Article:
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TEVETA disburses K14.4 million towards Employer-Based Training to improve productivity, competitiveness
September 18, 2019 at 11:39

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TEVETA in the second quarter of 2019 signed contracts with ten companies worth K14.4 million to train their staff to enhance their employability and productivity. More than 2, 400 employees benefited from the training in various skills areas. The employees have been trained by training institutions registered with TEVETA. A total of 155 training contracts were signed with the ten companies. The employees were from water, mining, hydro generation, automobile and manufacturing sectors. The training was meant to sharpen skills and knowledge of employees in line with changing production processes and technological advancements. The source of the funds for the training was the Skills Development Fund.



The companies trained their employees in different areas based on skills gaps they identified. After identifying the skills gaps, the companies identified TEVET institutions to up-skill their employees to enhance their skills and competences. The companies include Bell Equipment Zambia, ZESCO Ltd, Zambia Sugar, Lubambe Copper Mine, African Mechanics, Superlift, Epiroc Zambia Ltd, Nkana Water and Sewerage Company, Chambishi Copper Smelter and Konkola Copper Mines. The employees for these companies were upskilled and re-skilled at Northern Technical College, Industrial Training Centre, Kitwe Trades, ZESCO Training Centre and Kafue Gorge Regional Training Centre. Different skill areas were covered in the training. The skill areas were based on each company’s human resource development plan and skills gaps identified in the employees.



 Employer-Based Training is one of the financing areas under the Skills Development Fund (SDF). The eligibility criteria for the Employer-Based Training financing are that the employer is registered with under Companies Act of the Laws of Zambia and operating in the formal sector in Zambia. The employer should also provide a training needs analysis to elaborate training requirements of the employees, demonstrate how the proposed training or skill will benefit the company, and how the skill will lead to increased productivity.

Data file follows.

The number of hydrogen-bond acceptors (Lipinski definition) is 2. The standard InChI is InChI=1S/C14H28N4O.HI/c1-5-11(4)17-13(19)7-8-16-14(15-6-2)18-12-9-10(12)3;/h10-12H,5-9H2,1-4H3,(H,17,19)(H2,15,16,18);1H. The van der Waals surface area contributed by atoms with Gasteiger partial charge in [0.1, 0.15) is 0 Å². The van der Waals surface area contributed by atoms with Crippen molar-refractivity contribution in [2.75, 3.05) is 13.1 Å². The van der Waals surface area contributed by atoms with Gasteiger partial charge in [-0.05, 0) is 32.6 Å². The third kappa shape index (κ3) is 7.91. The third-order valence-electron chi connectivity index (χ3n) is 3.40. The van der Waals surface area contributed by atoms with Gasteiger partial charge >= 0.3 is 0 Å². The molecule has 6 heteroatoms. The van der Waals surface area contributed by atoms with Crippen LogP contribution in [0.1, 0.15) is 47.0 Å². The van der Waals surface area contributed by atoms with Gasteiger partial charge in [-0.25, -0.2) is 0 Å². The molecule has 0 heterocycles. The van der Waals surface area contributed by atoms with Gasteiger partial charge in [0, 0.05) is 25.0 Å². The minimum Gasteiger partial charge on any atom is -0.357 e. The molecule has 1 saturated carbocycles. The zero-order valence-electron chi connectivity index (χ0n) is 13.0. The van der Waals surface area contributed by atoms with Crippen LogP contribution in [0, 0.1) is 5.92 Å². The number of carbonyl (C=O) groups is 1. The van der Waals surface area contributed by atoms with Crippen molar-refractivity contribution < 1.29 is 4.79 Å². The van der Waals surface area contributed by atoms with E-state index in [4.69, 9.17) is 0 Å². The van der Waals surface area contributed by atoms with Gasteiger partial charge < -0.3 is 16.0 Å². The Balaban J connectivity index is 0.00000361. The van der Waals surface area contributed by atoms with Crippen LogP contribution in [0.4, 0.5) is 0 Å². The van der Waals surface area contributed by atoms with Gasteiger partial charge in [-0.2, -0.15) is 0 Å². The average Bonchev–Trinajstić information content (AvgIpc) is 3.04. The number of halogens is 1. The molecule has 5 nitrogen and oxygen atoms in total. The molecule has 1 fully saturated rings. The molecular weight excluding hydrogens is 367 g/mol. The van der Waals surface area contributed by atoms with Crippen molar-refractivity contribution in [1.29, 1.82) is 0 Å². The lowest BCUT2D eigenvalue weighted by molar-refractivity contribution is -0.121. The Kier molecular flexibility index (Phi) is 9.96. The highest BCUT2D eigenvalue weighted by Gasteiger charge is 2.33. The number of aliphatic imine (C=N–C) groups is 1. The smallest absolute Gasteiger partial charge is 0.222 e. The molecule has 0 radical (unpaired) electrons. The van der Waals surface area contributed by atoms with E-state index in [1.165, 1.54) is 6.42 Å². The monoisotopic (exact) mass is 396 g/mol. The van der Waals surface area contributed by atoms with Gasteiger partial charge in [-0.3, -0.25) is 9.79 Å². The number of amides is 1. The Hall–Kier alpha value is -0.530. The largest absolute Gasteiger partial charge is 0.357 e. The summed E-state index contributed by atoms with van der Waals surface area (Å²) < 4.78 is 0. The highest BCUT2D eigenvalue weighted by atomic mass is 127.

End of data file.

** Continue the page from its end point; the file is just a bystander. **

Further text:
The employer determines the content and duration of the training based on the skills gaps in the employees. Employers that carryout in-house training should meet training requirements stipulated in the TEVET Act No. 13 of 1998 and the Amendment Act No. 11 of 2005. Konkola Copper Mines and ZESCO Ltd are among companies that have training institutions registered with TEVETA. The employer should also be a contributor to the SDF through the Skills Development Levy in accordance with the Skills Development Levy Act No. 46 of 2016.



 The training institution the company choses to training its employees should be registered with TEVETA. The training institution should have demonstrable capacity to provide the training requested by the employers. Detailed staff qualifications and their curriculum vitae should be provided to ascertain the ability of the training institution to offer the requested training by the company.